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Title: Confining system integrity assessment by detection of natural gas migration using seismic diffractions [Seismic diffractions for gas leakage detection in the shallow waters of the Gulf of Mexico]

Abstract

Successful carbon capture and storage (CCS) requires secure CO 2 confinement within a geologic reservoir. If associated with a depleted hydrocarbon reservoir, the sealing capability can be determined by examination of the shallow subsurface for hydrocarbon leaks. Numerous seismic signatures have been reported to be hydrocarbon indicators. The interpretation can be advanced by using seismic diffractions, which could indicate subtle hydrocarbon accumulations not detectable by conventional techniques. In this work, we investigate the potential of seismic diffractions for use in shallow gas detection. We extract diffractions from the ultra-high-resolution 3D P-Cable seismic dataset acquired along the Gulf of Mexico inner continental shelf. Interpretation of this dataset revealed numerous seismic signatures associated with hydrocarbon accumulations (e.g., a prominent gas chimney). We analyze scattering features of the detected hydrocarbon accumulations and confirm the correlation between confidently interpreted gas accumulations and seismic diffractions. Based on that, we suggest using diffractions for confining system integrity assessment. As a result, diffraction analysis allows operating with subtle seismic signals that facilitates exploration of reliable CO 2 storage sites.

Authors:
 [1];  [1];  [1]
  1. The Univ. of Texas at Austin, Austin, TX (United States)
Publication Date:
Research Org.:
The Univ. of Texas at Austin, Austin, TX (United States)
Sponsoring Org.:
USDOE Office of Fossil Energy (FE)
OSTI Identifier:
1496214
Grant/Contract Number:  
FE0026083
Resource Type:
Accepted Manuscript
Journal Name:
International Journal of Greenhouse Gas Control
Additional Journal Information:
Journal Volume: 75; Journal Issue: C; Related Information: Meckel, Timothy, et al., (2018), Processed 3D multichannel seismic data from the San Luis Pass region off Galveston, Texas, acquired by the R/V Brooks-McCall in 2013 (BM1310). Interdisciplinary Earth Data Alliance (IEDA).Using a P-Cable system, this 2013 R/V Brooks-McCall survey collected 96-channel short offset 3D seismic data in the San Luis Pass offshore southern Galveston Island, Texas. The cruise was part of an effort to identifiy potential carbon dioxide storage sites offshore Texas in the Gulf of Mexico. Funded by the U.S. Department of Energy (Award DE-FE0001941).; Journal ID: ISSN 1750-5836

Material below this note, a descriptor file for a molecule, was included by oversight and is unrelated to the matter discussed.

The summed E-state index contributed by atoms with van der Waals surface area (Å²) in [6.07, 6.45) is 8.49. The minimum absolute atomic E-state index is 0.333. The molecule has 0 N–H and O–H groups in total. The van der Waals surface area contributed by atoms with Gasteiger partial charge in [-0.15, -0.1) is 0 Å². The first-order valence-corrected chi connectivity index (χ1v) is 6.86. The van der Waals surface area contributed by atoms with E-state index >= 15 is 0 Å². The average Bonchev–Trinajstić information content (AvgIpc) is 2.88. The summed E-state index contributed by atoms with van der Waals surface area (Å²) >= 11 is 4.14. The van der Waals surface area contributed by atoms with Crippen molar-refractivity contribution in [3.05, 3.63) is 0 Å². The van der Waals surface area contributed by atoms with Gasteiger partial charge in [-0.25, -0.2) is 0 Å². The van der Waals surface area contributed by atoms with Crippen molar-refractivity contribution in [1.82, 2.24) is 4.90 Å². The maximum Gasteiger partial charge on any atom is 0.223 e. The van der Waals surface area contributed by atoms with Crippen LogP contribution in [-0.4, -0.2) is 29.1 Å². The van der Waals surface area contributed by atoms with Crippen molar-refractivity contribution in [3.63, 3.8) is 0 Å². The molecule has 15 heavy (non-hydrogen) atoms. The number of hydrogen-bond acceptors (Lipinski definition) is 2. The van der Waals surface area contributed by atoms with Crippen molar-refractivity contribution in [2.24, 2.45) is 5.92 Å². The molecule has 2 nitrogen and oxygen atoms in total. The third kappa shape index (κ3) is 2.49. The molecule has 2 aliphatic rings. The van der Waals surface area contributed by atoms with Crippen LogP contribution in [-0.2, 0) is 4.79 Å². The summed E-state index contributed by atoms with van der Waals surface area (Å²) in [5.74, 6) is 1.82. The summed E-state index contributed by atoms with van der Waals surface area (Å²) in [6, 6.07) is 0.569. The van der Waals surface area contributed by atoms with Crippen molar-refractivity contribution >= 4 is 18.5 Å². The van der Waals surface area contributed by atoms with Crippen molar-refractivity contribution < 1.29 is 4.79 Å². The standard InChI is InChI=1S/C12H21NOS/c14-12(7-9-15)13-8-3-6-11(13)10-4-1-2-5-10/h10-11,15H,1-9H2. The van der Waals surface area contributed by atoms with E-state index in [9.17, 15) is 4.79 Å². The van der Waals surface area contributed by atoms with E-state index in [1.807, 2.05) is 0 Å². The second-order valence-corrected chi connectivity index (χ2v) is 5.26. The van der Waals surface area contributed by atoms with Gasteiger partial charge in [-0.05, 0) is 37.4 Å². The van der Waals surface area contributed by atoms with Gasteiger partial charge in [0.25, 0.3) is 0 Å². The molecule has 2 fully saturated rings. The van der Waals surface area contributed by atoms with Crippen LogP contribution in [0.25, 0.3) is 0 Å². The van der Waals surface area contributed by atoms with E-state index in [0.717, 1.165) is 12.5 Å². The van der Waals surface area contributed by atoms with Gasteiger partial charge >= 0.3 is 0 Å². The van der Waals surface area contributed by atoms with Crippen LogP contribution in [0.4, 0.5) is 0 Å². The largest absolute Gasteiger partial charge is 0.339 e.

Publisher:
Elsevier
Country of Publication:
United States
Language:
English
Subject:
58 GEOSCIENCES; Seismic; Interpretation; Diffraction; Faults; Fractures; Confining system

Citation Formats

Klokov, Alexander, Meckel, Timothy A., and Treviño, Ramón H. Confining system integrity assessment by detection of natural gas migration using seismic diffractions [Seismic diffractions for gas leakage detection in the shallow waters of the Gulf of Mexico]. United States: N. p., 2018. Web. doi:10.1016/j.ijggc.2018.05.001.
Klokov, Alexander, Meckel, Timothy A., & Treviño, Ramón H. Confining system integrity assessment by detection of natural gas migration using seismic diffractions [Seismic diffractions for gas leakage detection in the shallow waters of the Gulf of Mexico]. United States. doi:10.1016/j.ijggc.2018.05.001.
Klokov, Alexander, Meckel, Timothy A., and Treviño, Ramón H. Sun . "Confining system integrity assessment by detection of natural gas migration using seismic diffractions [Seismic diffractions for gas leakage detection in the shallow waters of the Gulf of Mexico]". United States. doi:10.1016/j.ijggc.2018.05.001. https://www.osti.gov/servlets/purl/1496214.
@article{osti_1496214,
title = {Confining system integrity assessment by detection of natural gas migration using seismic diffractions [Seismic diffractions for gas leakage detection in the shallow waters of the Gulf of Mexico]},
author = {Klokov, Alexander and Meckel, Timothy A. and Treviño, Ramón H.},
abstractNote = {Successful carbon capture and storage (CCS) requires secure CO2 confinement within a geologic reservoir. If associated with a depleted hydrocarbon reservoir, the sealing capability can be determined by examination of the shallow subsurface for hydrocarbon leaks. Numerous seismic signatures have been reported to be hydrocarbon indicators. The interpretation can be advanced by using seismic diffractions, which could indicate subtle hydrocarbon accumulations not detectable by conventional techniques. In this work, we investigate the potential of seismic diffractions for use in shallow gas detection. We extract diffractions from the ultra-high-resolution 3D P-Cable seismic dataset acquired along the Gulf of Mexico inner continental shelf. Interpretation of this dataset revealed numerous seismic signatures associated with hydrocarbon accumulations (e.g., a prominent gas chimney). We analyze scattering features of the detected hydrocarbon accumulations and confirm the correlation between confidently interpreted gas accumulations and seismic diffractions. Based on that, we suggest using diffractions for confining system integrity assessment. As a result, diffraction analysis allows operating with subtle seismic signals that facilitates exploration of reliable CO2 storage sites.},
doi = {10.1016/j.ijggc.2018.05.001},
journal = {International Journal of Greenhouse Gas Control},
number = C,
volume = 75,
place = {United States},
year = {2018},
month = {5}
}

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